Campaign launched to challenge the benefits system in a bid to protect the wellbeing of vulnerable claimants. Exclusive by Judith Duffy
FRONTLINE doctors in Scotland have hit out at the “Kafkaesque” system of fitness-to-work benefits assessments which they say is placing their most vulnerable patients at risk of suicide.
A campaign has been set up, backed by more than 40 leading medics and charities, to encourage GPs to use little-known regulations to challenge cases where declaring patients fit to work, under the benefits assessment system, would place them in danger of physical or mental harm.
The Sunday Herald can also reveal Scottish ministers have written to Work and Pensions Secretary Iain Duncan Smith, calling for urgent research to be undertaken on the impact of benefit reform on both claimants and the NHS.
Yesterday, the British Medical Association Scotland issued a warning that GPs are being “flooded with additional avoidable work” as patients seek medical evidence to support benefit claims.
The letter from Deputy First Minister Nicola Sturgeon and Health Secretary Alex Neil highlights concerns the system will come under “intolerable strain” as further reforms come into effect.
The controversial tests see patients assessed by the private French firm Atos on whether or not they are fit for work or can still draw benefits.
Dr Stephen Carty, medical adviser for Scottish-based disability rights group Black Triangle and a GP in Edinburgh, said he had been “absolutely staggered” by some of the patients who had been told they should be employed following work capability assessments.
He said in many cases they had severe conditions which could not be helped by medication, or were in the latter stages of advanced disease with a shortened life expectancy.
Carty said: “I have had five patients who have had a serious attempt at taking their own life, where in my view, the fear related to a workplace capability assessment – or the outcome of the decision – was a significant contributory factor. “
He said he was concerned patients – who may lack communication skills or understanding of their condition – had to submit forms, while their GP was often not approached by the Department for Work and Pensions (DWP) for medical details.
“By the way that one patient filled out his form you would get the impression there was nothing wrong,” he said. “But he had lacked insight into the fact he was schizophrenic. No information was requested from me and he was found fit for work, yet he had spent months on a locked ward and was still firmly of the opinion he was the Messiah.”
The campaign by Black Triangle has been backed by 25 doctors, including leading GPs, psychiatrists and neurologists. Other supporters are Mark Serwotka, general secretary of the Public and Commercial Services Union and Len McCluskey head of Unite.
Union chiefs from the National Union of Teachers, the National Union of Journalists, the University and College Union, and Unison also backed the campaign, alongside Phil Gray, chief executive of the Chartered Society of Physiotherapy.
A letter signed by the supporters states that doctors are “witnessing daily the enormous avoidable suffering of many of our most vulnerable patients caught up in this Kafkaesque system of ‘disability assessment'”.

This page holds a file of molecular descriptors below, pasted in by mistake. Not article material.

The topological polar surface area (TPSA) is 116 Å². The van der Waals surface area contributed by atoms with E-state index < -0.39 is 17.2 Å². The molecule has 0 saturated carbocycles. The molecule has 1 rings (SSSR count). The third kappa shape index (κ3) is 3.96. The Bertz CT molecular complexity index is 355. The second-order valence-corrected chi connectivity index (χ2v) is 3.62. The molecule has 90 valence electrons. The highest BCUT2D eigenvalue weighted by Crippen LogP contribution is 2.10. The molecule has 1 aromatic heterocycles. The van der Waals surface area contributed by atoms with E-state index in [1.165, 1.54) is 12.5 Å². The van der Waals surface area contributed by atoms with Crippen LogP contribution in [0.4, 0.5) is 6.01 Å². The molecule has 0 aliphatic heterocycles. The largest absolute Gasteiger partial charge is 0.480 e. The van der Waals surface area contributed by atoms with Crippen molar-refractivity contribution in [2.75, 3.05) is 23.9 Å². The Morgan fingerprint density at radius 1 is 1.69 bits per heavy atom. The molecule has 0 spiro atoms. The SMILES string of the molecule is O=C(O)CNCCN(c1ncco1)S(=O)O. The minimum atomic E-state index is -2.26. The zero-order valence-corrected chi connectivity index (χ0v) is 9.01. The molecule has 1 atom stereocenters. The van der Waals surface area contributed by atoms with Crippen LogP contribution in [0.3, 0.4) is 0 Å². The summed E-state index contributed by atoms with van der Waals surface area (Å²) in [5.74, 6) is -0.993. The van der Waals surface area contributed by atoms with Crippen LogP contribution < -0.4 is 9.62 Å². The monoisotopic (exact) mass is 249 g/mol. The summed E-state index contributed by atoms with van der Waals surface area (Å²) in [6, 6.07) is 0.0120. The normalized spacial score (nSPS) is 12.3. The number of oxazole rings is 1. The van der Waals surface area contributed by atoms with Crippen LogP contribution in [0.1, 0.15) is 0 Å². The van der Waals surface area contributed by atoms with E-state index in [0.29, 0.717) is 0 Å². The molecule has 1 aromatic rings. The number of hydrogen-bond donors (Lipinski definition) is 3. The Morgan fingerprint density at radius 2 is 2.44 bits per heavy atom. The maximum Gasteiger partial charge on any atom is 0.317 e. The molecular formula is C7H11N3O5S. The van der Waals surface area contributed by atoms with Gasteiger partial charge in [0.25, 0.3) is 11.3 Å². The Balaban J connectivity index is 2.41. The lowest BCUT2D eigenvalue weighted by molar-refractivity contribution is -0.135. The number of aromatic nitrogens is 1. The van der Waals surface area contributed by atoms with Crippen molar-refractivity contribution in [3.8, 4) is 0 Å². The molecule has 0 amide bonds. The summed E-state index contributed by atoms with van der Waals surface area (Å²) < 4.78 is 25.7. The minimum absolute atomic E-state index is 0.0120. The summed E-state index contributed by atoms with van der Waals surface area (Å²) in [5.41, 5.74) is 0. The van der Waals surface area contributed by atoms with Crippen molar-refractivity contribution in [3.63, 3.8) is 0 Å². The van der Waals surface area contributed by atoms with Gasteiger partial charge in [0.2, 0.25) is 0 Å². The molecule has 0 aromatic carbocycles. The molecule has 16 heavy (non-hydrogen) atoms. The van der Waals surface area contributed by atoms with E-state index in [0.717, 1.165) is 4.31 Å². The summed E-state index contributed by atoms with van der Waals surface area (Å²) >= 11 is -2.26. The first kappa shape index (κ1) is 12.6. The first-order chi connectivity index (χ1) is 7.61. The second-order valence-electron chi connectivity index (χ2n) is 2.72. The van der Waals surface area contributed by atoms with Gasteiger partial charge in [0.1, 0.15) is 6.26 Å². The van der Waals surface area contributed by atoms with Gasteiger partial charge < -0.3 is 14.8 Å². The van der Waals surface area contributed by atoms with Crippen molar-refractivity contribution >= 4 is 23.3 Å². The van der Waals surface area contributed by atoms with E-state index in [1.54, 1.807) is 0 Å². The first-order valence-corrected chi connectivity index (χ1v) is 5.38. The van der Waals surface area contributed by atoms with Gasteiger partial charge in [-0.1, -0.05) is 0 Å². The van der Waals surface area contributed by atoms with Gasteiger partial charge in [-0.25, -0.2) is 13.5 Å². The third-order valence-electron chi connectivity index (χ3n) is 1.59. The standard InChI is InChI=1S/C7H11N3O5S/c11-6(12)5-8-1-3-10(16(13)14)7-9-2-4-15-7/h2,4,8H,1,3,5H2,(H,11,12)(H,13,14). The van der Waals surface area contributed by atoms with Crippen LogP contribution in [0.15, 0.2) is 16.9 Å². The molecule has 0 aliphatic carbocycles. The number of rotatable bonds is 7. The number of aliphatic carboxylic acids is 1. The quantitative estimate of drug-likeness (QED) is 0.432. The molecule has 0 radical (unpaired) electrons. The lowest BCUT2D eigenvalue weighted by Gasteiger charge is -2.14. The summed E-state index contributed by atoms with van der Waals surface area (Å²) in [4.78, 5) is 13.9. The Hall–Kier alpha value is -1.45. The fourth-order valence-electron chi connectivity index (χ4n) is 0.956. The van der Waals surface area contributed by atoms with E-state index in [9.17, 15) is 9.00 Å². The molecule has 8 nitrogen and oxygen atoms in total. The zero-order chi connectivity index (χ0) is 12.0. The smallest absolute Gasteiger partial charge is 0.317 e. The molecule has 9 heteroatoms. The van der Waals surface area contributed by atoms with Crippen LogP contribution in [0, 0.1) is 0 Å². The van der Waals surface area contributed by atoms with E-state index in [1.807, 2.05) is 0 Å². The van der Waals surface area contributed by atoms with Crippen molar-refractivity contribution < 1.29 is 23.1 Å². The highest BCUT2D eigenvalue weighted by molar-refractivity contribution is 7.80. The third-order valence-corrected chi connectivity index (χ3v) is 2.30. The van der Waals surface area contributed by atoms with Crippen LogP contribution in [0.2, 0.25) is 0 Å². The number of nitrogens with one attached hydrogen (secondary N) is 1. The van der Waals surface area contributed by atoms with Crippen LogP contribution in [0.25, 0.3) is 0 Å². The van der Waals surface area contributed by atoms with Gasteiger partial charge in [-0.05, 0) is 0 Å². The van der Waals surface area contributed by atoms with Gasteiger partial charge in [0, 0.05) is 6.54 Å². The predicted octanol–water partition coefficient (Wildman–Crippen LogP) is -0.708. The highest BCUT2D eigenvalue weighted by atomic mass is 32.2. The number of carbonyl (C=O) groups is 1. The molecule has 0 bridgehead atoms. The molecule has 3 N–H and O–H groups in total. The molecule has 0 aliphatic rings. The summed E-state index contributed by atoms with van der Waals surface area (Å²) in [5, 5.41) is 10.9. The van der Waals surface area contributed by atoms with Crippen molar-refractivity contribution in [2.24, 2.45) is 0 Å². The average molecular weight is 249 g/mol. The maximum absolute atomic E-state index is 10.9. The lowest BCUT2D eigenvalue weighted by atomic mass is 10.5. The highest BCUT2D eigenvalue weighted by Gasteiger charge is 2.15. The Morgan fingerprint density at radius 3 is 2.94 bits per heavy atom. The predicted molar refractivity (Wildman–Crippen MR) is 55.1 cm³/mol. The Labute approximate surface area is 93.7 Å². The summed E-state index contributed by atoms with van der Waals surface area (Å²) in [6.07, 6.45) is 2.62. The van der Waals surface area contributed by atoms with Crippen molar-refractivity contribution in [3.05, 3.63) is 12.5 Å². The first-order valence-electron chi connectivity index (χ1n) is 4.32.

The letter calls on the British Medical Association (BMA) to help publicise two little-known Employment and Support (ESA) 2013 regulations, which a doctor can use to flag up cases where there is a substantial risk “to the mental or physical health of any person” if the claimant is found fit for work.
Among those who have backed the campaign is Dr Chris Johnstone, a GP based in Paisley, who said he had seen a number of cases where people who had been deemed fit to work were clearly not capable of taking up employment.
“There were a lesser number of people who probably were fit to work,” he said. “But we saw many more people who seemed to be unfairly treated.”
Johnstone said problems existed particularly with patients suffering mental-health problems being told they were fit to work.
“One of the problems is these people don’t come and get help, they just accept the decision believing that is the right one,” he said. “I have had a couple of patients who said I have always done what the state tells me, so it must be right.”
He said he believed such circumstances had contributed to one of his patients ending up in a psychiatric hospital, while another had a heart attack.
Trades unions and charities supporting doctors say the current system is “unfit for purpose” and poses a “real risk” to the health of disabled people and those with life-threatening conditions.
Bill Scott, manager of disability campaign group Inclusion Scotland, said: “We know of people who are reporting suicidal feelings at just the prospect of having an assessment. There are people who have gone through the assessment, been found fit for work, appealed, won their appeal and then been sent back into the system with another assessment that finds them fit for work again. They feel they are on a never ending treadmill.”
A spokeswoman for the DWP said: “A decision on whether someone is well enough to work is taken following a thorough assessment and after careful consideration of all the available evidence. That can include supporting medical evidence from the claimant’s GP or other healthcare professional.
“GPs have been clear they do not want to be responsible for making decisions on people’s benefit entitlement, which is why we have processes in place to request the appropriate information from GPs to enable us to make those decisions.”
The Herald Scotland